A common Jewish tradition is for parents to wait until the bris to announce the name of their newborn baby boy. That’s right–for over a week, they keep the name a secret from friends and family and just about everyone who pops in to see the new addition to the family.
But waiting for eight whole days to announce a baby’s name can be hard on the parents, and on all of the well-wishers.
So what gives?
Superstitions and Sensibility
First of all, it is a custom to give the baby a name at the bris. According to Jewish law, the bris has to take place on the eighth day after the boy is born. So that means we give baby boys their names on the eighth day.
But why the secrecy? According to Cantor Philip Sherman, who has been called “the busiest mohel in New York,” Jews keep baby boys’ names under wraps because, “keeping the name a secret is based on superstition, i.e. not giving the Angel of Death the opportunity to identify the child and kill him before the bris. Two practical reasons for not disclosing the name until the bris are: 1. In case the parents decide on a last minute change, they will not have painted themselves into a corner by announcing the Jewish name in advance and 2. It helps the parents avoid meddling relatives (Read the following in a whiny voice: How come you’re not naming the baby after Uncle Louie?)”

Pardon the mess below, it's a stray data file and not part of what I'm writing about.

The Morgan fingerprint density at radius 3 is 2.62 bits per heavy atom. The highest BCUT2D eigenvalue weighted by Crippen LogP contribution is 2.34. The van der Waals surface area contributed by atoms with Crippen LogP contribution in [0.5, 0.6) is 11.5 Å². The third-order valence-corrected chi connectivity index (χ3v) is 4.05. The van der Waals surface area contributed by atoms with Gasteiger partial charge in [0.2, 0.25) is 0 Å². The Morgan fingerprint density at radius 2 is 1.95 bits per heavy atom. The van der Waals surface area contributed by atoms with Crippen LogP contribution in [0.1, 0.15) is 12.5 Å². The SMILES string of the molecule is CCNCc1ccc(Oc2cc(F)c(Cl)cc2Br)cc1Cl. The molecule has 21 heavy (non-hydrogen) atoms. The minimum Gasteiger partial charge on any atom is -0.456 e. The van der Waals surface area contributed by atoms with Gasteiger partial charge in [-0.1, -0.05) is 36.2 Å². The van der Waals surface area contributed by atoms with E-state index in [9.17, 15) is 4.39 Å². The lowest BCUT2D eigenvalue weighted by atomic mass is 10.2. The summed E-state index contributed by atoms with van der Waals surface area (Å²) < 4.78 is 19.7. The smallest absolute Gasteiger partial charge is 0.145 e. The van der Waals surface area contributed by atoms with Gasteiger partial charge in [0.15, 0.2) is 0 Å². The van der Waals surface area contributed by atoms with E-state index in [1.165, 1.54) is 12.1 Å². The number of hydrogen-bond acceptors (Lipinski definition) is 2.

This Angel of Death business might sound a bit scary, but it’s nothing more than a bubbe meise (a superstitious belief). It probably stems from high infant mortality rates that were the norm until quite recently. It wasn’t unusual for a mother or a baby to die shortly after a birth, and so all kinds of superstitious practices arose to try to ward off the risk of death.
In the spirit of egalitarianism, some families have the tradition of waiting until the eighth day to announce girls’ names, too. Other families will announce a girl’s name at the Torah service after her birth. Because the Torah is read on Monday, Thursday, and Saturday, these families don’t ever have to wait too long. In any event, there’s no real rule about this. It’s customary (and maybe just a sensible idea) to wait before broadcasting your choice to the world, but it’s not actually an obligation, so if you’re itching to tell, don’t worry about it.